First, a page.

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Challenges with Voice Assistants and Door Locks

Getting Smart Door Locks to work well with Voice Assistants is not an easy task. While the commands themselves are easy enough to learn, what goes on behind the curtain is much more complex. Whether it’s response time, reliability, or security, there are three general challenges with Voice Assistants and door locks. Keep scrolling to explore these challenges in more detail.

As a refresher for new readers, you can learn more about Smart Door Lock basics and how Voice Assistants and Smart Door Locks work together with three simple commands. For today’s post, we’ll explore why it’s tough to make really good Smart Door Lock experiences for Voice Assistants.

Why Bother Connecting Voice Assistants with Smart Door Locks?

Connecting a Voice Assistant with a Smart Door Lock creates a pretty magical experience. By just your voice alone, you’re able to lock and unlock your doors. Just imagine heading for bed, and when you get to the top of the stairs, realizing you didn’t manually lock your front door. When you have a Voice Assistant connected to a Smart Door Lock, forgetting if you forgot to lock the door isn’t a problem anymore.

So far so good right? That’s not the best part though. Really the best part of using a Smart Door Lock with a Voice Assistant is asking if the door is locked. I use this command all the time: “Is the door locked?” It saves me piece of mind and the effort from checking the door myself. This command is really the unsung hero of Smart Door Locks.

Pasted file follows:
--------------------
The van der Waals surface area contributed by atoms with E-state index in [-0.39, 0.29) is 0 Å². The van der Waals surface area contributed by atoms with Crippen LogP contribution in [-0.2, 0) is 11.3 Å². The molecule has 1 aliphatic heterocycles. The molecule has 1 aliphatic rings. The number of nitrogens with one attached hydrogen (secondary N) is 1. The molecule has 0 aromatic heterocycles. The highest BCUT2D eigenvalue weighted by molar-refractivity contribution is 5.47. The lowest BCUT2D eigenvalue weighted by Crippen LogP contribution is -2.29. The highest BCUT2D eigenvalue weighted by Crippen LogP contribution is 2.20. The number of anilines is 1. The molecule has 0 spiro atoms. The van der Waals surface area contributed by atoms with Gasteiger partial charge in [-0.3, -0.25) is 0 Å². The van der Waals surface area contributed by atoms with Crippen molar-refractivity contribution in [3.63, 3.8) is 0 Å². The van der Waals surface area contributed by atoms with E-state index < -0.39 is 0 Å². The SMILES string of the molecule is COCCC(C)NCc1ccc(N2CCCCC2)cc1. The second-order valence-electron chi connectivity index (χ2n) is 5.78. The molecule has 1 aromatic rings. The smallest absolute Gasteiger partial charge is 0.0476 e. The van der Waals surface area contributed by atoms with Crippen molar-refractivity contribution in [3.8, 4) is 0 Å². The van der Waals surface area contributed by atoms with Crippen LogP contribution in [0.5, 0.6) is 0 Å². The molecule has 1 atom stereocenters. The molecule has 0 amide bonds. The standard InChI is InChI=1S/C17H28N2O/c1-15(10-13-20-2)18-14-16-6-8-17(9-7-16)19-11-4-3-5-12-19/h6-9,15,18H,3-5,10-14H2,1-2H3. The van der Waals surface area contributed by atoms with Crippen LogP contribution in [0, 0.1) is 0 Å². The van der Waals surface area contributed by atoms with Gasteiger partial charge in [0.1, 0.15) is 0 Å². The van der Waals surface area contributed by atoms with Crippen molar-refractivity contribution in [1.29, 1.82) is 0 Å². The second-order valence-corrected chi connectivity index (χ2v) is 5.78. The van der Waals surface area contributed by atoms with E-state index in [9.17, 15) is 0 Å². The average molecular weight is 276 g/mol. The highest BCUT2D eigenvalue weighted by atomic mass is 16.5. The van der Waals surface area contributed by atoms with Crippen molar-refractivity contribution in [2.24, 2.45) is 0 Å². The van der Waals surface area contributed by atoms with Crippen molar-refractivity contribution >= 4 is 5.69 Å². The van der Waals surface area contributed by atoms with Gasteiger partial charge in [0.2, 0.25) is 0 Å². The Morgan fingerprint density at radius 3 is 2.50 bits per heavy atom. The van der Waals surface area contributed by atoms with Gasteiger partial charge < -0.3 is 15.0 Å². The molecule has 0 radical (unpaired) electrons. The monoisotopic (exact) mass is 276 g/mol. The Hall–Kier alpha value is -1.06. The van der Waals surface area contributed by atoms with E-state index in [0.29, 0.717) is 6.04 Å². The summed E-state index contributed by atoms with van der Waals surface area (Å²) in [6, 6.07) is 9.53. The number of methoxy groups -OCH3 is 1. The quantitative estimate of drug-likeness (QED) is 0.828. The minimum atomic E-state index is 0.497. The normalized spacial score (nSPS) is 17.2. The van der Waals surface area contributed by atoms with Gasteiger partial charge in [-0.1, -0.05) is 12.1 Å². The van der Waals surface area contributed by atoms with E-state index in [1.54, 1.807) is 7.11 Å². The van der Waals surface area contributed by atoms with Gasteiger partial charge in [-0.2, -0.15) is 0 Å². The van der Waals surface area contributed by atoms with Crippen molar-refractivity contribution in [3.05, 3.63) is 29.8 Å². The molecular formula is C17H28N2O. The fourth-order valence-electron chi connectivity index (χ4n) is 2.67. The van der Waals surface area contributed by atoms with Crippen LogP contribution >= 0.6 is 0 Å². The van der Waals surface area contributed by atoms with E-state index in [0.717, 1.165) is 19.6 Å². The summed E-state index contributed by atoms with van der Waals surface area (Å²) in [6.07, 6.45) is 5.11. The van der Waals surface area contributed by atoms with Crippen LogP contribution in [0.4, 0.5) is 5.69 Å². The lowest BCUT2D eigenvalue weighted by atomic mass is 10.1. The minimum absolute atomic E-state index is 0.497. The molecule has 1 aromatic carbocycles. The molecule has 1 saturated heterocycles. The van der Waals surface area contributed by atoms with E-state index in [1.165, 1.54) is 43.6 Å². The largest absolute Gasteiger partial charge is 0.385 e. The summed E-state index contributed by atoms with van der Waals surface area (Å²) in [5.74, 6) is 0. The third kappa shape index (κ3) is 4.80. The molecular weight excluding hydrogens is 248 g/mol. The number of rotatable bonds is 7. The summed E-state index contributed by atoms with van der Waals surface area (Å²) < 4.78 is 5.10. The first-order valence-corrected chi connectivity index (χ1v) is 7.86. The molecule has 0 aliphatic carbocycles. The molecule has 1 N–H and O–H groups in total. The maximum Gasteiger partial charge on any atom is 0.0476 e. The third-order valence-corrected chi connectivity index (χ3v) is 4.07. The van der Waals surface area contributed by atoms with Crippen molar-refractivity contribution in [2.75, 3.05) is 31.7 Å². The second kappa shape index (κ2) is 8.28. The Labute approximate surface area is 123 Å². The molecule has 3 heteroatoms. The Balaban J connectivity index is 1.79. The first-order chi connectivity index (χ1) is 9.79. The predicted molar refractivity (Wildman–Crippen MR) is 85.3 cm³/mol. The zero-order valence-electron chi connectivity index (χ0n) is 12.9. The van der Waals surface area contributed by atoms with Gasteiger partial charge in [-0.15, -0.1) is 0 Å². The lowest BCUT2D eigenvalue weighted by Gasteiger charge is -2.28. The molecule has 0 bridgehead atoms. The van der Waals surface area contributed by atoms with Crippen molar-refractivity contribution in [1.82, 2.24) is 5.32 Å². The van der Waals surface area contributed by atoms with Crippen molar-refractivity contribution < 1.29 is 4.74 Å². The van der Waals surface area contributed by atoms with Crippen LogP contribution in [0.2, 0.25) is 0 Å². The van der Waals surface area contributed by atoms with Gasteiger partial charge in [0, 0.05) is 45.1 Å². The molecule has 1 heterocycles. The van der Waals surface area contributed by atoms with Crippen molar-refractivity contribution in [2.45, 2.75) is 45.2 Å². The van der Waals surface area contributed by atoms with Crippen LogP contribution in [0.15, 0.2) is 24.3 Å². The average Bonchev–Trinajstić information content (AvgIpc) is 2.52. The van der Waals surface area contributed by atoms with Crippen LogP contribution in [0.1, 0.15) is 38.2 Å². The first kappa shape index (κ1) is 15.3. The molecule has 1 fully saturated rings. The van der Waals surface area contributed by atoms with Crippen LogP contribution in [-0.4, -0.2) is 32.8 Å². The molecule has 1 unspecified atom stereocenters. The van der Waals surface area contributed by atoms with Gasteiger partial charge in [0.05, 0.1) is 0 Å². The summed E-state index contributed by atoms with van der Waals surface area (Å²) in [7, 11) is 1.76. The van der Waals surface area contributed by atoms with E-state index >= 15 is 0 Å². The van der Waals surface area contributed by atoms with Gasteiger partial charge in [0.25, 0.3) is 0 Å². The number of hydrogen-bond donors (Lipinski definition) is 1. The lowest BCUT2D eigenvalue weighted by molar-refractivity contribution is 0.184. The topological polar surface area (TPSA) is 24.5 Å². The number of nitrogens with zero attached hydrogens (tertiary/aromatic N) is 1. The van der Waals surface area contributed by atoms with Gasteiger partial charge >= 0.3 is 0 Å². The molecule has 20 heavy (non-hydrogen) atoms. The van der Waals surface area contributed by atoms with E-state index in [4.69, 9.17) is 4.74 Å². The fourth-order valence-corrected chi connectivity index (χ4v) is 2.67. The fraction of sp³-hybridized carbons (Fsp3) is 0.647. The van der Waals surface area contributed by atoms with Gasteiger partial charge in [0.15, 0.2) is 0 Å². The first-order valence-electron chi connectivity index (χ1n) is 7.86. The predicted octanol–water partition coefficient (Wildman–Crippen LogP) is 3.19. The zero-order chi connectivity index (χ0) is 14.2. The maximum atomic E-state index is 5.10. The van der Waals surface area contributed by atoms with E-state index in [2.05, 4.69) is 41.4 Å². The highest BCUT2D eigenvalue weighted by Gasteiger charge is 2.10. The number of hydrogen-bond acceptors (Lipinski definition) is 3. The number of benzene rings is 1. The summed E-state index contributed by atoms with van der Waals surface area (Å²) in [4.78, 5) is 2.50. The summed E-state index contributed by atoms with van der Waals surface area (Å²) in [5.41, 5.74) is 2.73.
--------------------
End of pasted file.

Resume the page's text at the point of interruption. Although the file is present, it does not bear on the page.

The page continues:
Unlike Smart Lights and Smart Plugs, Smart Door Locks are a much harder to get right. Voice Assistants have trouble creating the perfect user experience, or even a similar experience amongst different brands with Smart Door Locks. 

Challenges with Voice Assistants and Door Locks

Voice Assistants need to address three challenges with Start Door Locks that are different from your typical smart device.

Challenge 1: Voice Assistant Response Time

In terms of response time, users have two expectations for Voice Assistants. The first is Voice Assistants need to respond back to users quickly—ideally within a few seconds. This makes perfect sense if you think about it. No one wants to wait a long time for a Voice Assistant to respond back to you, otherwise it defeats the whole purpose of convenience.

The second expectation is that the Voice Assistant interaction itself needs to mirror a real conversation. Say you’re talking to your friend Bob. After you asked Bob a question, what if he just sat there for a minute or so before responding—providing no indication that he heard you. You’d think there’s something wrong with Bob. Maybe he didn’t eat his Wheaties this morning, who knows.

Imagine talking to Bob, frozen in time.
Imagine talking to Bob, frozen in time.

Response time matters for Voice Assistants.

I’m sure you’ve experienced a time where a Voice Assistant broke these expectations. For example, Siri waits more than the customary few seconds to respond to you, you then start wondering if something is wrong. Maybe you said something wrong, maybe Siri is broken, maybe the internet is out? Or maybe it’s one of the other hundreds of other what-ifs.

You could also be asking: does waiting actually mean something is really wrong? Not necessarily! Sometimes a request takes a bit longer to complete properly. Voice Assistants are complicated systems. It’s tough to pinpoint what’s really required to answer your request. That said, there’s one major difference between a conversation between you and a Voice Assistant, versus you and your friend Bob.

With Bob, you can ask him what’s going on, or maybe even help out. Not true with a Voice Assistant. At best, you’ll get some sort of response like, “still working,” which doesn’t tell you very much. And if you ask the Voice Assistant another question, you’re not going to get an answer for your original command. You’re stuck simply waiting.